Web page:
As it turns out, part of defining a new type is the definition of functions that describe its behavior. Consequently, while it is possible to define a new function without defining a new type, the reverse is not true. We therefore describe how to add new functions to Postgres before describing how to add new types.
Postgres SQL provides three types of functions:
query language functions (functions written in SQL)
procedural language functions (functions written in, for example, PLTCL or PLSQL)
programming language functions (functions written in a compiled programming language such as C)
SQL functions execute an arbitrary list of SQL queries, returning the results of the last query in the list. SQL functions in general return sets. If their returntype is not specified as a setof, then an arbitrary element of the last query's result will be returned.
The body of a SQL function following AS should be a list of queries separated by whitespace characters and bracketed within quotation marks. Note that quotation marks used in the queries must be escaped, by preceding them with two backslashes.
Arguments to the SQL function may be referenced in the queries using a $n syntax: $1 refers to the first argument, $2 to the second, and so on. If an argument is complex, then a dot notation (e.g. "$1.emp") may be used to access attributes of the argument or to invoke functions.
To illustrate a simple SQL function, consider the following, which might be used to debit a bank account:
create function TP1 (int4, float8) returns int4 as 'update BANK set balance = BANK.balance - $2 where BANK.acctountno = $1 select(x = 1)' language 'sql';A user could execute this function to debit account 17 by $100.00 as follows:
select (x = TP1( 17,100.0));
The following more interesting example takes a single argument of type EMP, and retrieves multiple results:
select function hobbies (EMP) returns set of HOBBIES as 'select (HOBBIES.all) from HOBBIES where $1.name = HOBBIES.person' language 'sql';
The simplest possible SQL function has no arguments and simply returns a base type, such as int4:
CREATE FUNCTION one() RETURNS int4 AS 'SELECT 1 as RESULT' LANGUAGE 'sql'; SELECT one() AS answer; +-------+ |answer | +-------+ |1 | +-------+
Notice that we defined a target list for the function (with the name RESULT), but the target list of the query that invoked the function overrode the function's target list. Hence, the result is labelled answer instead of one.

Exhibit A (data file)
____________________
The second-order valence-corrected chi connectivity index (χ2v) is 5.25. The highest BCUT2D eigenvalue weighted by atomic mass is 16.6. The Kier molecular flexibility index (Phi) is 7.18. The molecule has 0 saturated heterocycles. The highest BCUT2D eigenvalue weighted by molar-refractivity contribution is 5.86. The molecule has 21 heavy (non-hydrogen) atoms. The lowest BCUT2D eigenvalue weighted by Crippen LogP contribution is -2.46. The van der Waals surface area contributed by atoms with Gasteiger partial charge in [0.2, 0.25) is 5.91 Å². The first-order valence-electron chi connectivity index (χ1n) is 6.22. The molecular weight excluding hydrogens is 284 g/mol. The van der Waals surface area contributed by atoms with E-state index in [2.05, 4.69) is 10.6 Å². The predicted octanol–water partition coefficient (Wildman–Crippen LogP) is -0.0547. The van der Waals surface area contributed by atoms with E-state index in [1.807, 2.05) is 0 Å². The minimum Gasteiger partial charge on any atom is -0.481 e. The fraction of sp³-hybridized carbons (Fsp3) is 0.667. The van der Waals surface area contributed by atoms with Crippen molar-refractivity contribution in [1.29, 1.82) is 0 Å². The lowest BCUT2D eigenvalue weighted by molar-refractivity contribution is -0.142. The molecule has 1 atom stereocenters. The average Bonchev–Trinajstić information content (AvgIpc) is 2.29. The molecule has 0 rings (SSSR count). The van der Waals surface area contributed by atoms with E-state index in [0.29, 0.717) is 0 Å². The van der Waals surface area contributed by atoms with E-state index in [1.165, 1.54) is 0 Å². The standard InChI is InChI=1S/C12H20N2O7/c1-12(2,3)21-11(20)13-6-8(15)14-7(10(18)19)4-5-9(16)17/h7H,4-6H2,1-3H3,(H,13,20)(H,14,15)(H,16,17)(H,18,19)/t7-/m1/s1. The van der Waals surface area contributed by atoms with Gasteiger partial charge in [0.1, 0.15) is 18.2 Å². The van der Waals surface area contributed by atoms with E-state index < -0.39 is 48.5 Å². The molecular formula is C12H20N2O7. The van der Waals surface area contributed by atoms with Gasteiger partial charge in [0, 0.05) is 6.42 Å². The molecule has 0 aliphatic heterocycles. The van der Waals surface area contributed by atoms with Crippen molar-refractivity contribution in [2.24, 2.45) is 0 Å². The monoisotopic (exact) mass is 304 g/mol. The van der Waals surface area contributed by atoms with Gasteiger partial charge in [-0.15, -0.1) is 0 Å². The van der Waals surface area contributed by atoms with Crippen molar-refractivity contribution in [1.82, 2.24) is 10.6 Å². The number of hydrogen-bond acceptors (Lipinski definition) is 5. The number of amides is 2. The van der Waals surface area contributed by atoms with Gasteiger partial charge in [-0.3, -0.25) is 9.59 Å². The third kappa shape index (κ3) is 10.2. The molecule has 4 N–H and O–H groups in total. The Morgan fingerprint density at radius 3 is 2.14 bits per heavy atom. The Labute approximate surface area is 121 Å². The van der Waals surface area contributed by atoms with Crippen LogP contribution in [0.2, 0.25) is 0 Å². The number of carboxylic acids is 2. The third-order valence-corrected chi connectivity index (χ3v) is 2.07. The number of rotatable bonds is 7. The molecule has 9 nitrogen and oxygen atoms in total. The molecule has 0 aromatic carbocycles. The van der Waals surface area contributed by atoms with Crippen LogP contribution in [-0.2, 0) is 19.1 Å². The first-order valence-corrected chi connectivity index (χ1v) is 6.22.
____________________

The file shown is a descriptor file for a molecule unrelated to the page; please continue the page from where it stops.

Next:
It's almost as easy to define SQL functions that take base types as arguments. In the example below, notice how we refer to the arguments within the function as $1 and $2:
CREATE FUNCTION add_em(int4, int4) RETURNS int4 AS 'SELECT $1 + $2;' LANGUAGE 'sql'; SELECT add_em(1, 2) AS answer; +-------+ |answer | +-------+ |3 | +-------+
When specifying functions with arguments of composite types (such as EMP), we must not only specify which argument we want (as we did above with $1 and $2) but also the attributes of that argument. For example, take the function double_salary that computes what your salary would be if it were doubled:
CREATE FUNCTION double_salary(EMP) RETURNS int4 AS 'SELECT $1.salary * 2 AS salary;' LANGUAGE 'sql'; SELECT name, double_salary(EMP) AS dream FROM EMP WHERE EMP.cubicle ~= '(2,1)'::point; +-----+-------+ |name | dream | +-----+-------+ |Sam | 2400 | +-----+-------+
Notice the use of the syntax $1.salary. Before launching into the subject of functions that return composite types, we must first introduce the function notation for projecting attributes. The simple way to explain this is that we can usually use the notation attribute(class) and class.attribute interchangably:
-- -- this is the same as: -- SELECT EMP.name AS youngster FROM EMP WHERE EMP.age < 30 -- SELECT name(EMP) AS youngster FROM EMP WHERE age(EMP) < 30; +----------+ |youngster | +----------+ |Sam | +----------+
As we shall see, however, this is not always the case. This function notation is important when we want to use a function that returns a single instance. We do this by assembling the entire instance within the function, attribute by attribute. This is an example of a function that returns a single EMP instance:
CREATE FUNCTION new_emp() RETURNS EMP AS 'SELECT \'None\'::text AS name, 1000 AS salary, 25 AS age, \'(2,2)\'::point AS cubicle' LANGUAGE 'sql';
In this case we have specified each of the attributes with a constant value, but any computation or expression could have been substituted for these constants. Defining a function like this can be tricky. Some of the more important caveats are as follows:
The target list order must be exactly the same as that in which the attributes appear in the CREATE TABLE statement (or when you execute a .* query).
You must typecast the expressions (using ::) very carefully or you will see the following error:
WARN::function declared to return type EMP does not retrieve (EMP.*)
When calling a function that returns an instance, we cannot retrieve the entire instance. We must either project an attribute out of the instance or pass the entire instance into another function.
SELECT name(new_emp()) AS nobody; +-------+ |nobody | +-------+ |None | +-------+
The reason why, in general, we must use the function syntax for projecting attributes of function return values is that the parser just doesn't understand the other (dot) syntax for projection when combined with function calls.
SELECT new_emp().name AS nobody; WARN:parser: syntax error at or near "."
Any collection of commands in the SQL query language can be packaged together and defined as a function. The commands can include updates (i.e., INSERT, UPDATE, and DELETE) as well as SELECT queries. However, the final command must be a SELECT that returns whatever is specified as the function's returntype.
CREATE FUNCTION clean_EMP () RETURNS int4 AS 'DELETE FROM EMP WHERE EMP.salary <= 0; SELECT 1 AS ignore_this' LANGUAGE 'sql'; SELECT clean_EMP(); +--+ |x | +--+ |1 | +--+